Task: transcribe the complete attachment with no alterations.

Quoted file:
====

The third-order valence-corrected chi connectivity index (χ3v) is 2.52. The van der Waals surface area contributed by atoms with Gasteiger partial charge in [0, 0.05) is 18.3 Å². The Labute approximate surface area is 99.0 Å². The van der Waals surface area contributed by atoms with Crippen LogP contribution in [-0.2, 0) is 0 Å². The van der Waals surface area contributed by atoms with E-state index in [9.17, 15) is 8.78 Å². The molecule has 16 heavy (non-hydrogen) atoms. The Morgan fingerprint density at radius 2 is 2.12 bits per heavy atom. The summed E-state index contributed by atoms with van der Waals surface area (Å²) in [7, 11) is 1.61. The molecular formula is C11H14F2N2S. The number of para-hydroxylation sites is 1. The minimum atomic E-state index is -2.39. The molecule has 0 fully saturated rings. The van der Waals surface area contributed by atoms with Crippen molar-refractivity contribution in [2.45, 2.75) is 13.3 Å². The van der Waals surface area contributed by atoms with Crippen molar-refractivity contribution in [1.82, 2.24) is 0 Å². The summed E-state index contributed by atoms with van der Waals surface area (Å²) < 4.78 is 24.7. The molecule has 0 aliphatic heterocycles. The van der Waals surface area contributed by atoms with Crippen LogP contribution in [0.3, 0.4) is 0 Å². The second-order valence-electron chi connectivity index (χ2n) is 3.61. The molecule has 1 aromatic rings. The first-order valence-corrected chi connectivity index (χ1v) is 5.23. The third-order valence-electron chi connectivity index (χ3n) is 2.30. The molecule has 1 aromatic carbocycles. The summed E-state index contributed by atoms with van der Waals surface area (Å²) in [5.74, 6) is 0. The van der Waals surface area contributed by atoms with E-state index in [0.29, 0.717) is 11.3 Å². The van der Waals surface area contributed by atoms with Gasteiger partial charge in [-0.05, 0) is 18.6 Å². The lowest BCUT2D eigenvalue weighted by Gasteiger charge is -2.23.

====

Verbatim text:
The third-order valence-corrected chi connectivity index (χ3v) is 2.52. The van der Waals surface area contributed by atoms with Gasteiger partial charge in [0, 0.05) is 18.3 Å². The Labute approximate surface area is 99.0 Å². The van der Waals surface area contributed by atoms with Crippen LogP contribution in [-0.2, 0) is 0 Å². The van der Waals surface area contributed by atoms with E-state index in [9.17, 15) is 8.78 Å². The molecule has 16 heavy (non-hydrogen) atoms. The Morgan fingerprint density at radius 2 is 2.12 bits per heavy atom. The summed E-state index contributed by atoms with van der Waals surface area (Å²) in [7, 11) is 1.61. The molecular formula is C11H14F2N2S. The number of para-hydroxylation sites is 1. The minimum atomic E-state index is -2.39. The molecule has 0 fully saturated rings. The van der Waals surface area contributed by atoms with Crippen molar-refractivity contribution in [2.45, 2.75) is 13.3 Å². The van der Waals surface area contributed by atoms with Crippen molar-refractivity contribution in [1.82, 2.24) is 0 Å². The summed E-state index contributed by atoms with van der Waals surface area (Å²) < 4.78 is 24.7. The molecule has 0 aliphatic heterocycles. The van der Waals surface area contributed by atoms with Crippen LogP contribution in [0.3, 0.4) is 0 Å². The second-order valence-electron chi connectivity index (χ2n) is 3.61. The molecule has 1 aromatic rings. The first-order valence-corrected chi connectivity index (χ1v) is 5.23. The third-order valence-electron chi connectivity index (χ3n) is 2.30. The molecule has 1 aromatic carbocycles. The summed E-state index contributed by atoms with van der Waals surface area (Å²) in [5.74, 6) is 0. The van der Waals surface area contributed by atoms with E-state index in [0.29, 0.717) is 11.3 Å². The van der Waals surface area contributed by atoms with Gasteiger partial charge in [-0.05, 0) is 18.6 Å². The lowest BCUT2D eigenvalue weighted by Gasteiger charge is -2.23.